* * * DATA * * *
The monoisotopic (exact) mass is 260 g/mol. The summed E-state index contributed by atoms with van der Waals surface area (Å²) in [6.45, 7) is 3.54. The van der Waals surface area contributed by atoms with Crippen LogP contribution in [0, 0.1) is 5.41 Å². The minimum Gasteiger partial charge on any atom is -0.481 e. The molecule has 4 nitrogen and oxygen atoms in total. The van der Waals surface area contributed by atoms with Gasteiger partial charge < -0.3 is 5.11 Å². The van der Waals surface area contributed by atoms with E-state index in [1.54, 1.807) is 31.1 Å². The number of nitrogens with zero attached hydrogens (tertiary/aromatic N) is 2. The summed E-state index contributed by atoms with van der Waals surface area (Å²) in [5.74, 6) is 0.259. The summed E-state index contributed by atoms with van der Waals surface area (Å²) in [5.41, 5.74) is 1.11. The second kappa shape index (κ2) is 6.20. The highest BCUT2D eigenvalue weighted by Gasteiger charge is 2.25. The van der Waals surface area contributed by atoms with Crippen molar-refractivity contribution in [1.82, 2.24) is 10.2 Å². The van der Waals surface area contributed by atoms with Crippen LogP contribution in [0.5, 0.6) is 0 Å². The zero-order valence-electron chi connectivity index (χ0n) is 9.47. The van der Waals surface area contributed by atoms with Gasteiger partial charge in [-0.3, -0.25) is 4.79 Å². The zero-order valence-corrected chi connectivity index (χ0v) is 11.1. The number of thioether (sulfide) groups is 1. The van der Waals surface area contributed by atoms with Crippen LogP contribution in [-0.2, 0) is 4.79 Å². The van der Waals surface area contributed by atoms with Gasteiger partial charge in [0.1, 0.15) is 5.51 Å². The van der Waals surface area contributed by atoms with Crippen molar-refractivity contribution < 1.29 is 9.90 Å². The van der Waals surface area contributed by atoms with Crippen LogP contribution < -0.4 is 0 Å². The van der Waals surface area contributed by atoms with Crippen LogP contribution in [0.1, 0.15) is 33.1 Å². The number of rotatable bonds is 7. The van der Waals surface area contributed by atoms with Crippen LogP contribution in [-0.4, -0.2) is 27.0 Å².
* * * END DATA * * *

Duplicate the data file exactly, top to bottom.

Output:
The monoisotopic (exact) mass is 260 g/mol. The summed E-state index contributed by atoms with van der Waals surface area (Å²) in [6.45, 7) is 3.54. The van der Waals surface area contributed by atoms with Crippen LogP contribution in [0, 0.1) is 5.41 Å². The minimum Gasteiger partial charge on any atom is -0.481 e. The molecule has 4 nitrogen and oxygen atoms in total. The van der Waals surface area contributed by atoms with Gasteiger partial charge < -0.3 is 5.11 Å². The van der Waals surface area contributed by atoms with E-state index in [1.54, 1.807) is 31.1 Å². The number of nitrogens with zero attached hydrogens (tertiary/aromatic N) is 2. The summed E-state index contributed by atoms with van der Waals surface area (Å²) in [5.74, 6) is 0.259. The summed E-state index contributed by atoms with van der Waals surface area (Å²) in [5.41, 5.74) is 1.11. The second kappa shape index (κ2) is 6.20. The highest BCUT2D eigenvalue weighted by Gasteiger charge is 2.25. The van der Waals surface area contributed by atoms with Crippen molar-refractivity contribution in [1.82, 2.24) is 10.2 Å². The van der Waals surface area contributed by atoms with Crippen LogP contribution in [0.5, 0.6) is 0 Å². The zero-order valence-electron chi connectivity index (χ0n) is 9.47. The van der Waals surface area contributed by atoms with Gasteiger partial charge in [-0.3, -0.25) is 4.79 Å². The zero-order valence-corrected chi connectivity index (χ0v) is 11.1. The number of thioether (sulfide) groups is 1. The van der Waals surface area contributed by atoms with Crippen LogP contribution in [-0.2, 0) is 4.79 Å². The van der Waals surface area contributed by atoms with Gasteiger partial charge in [0.1, 0.15) is 5.51 Å². The van der Waals surface area contributed by atoms with Crippen molar-refractivity contribution < 1.29 is 9.90 Å². The van der Waals surface area contributed by atoms with Crippen LogP contribution < -0.4 is 0 Å². The van der Waals surface area contributed by atoms with Crippen LogP contribution in [0.1, 0.15) is 33.1 Å². The number of rotatable bonds is 7. The van der Waals surface area contributed by atoms with Crippen LogP contribution in [-0.4, -0.2) is 27.0 Å².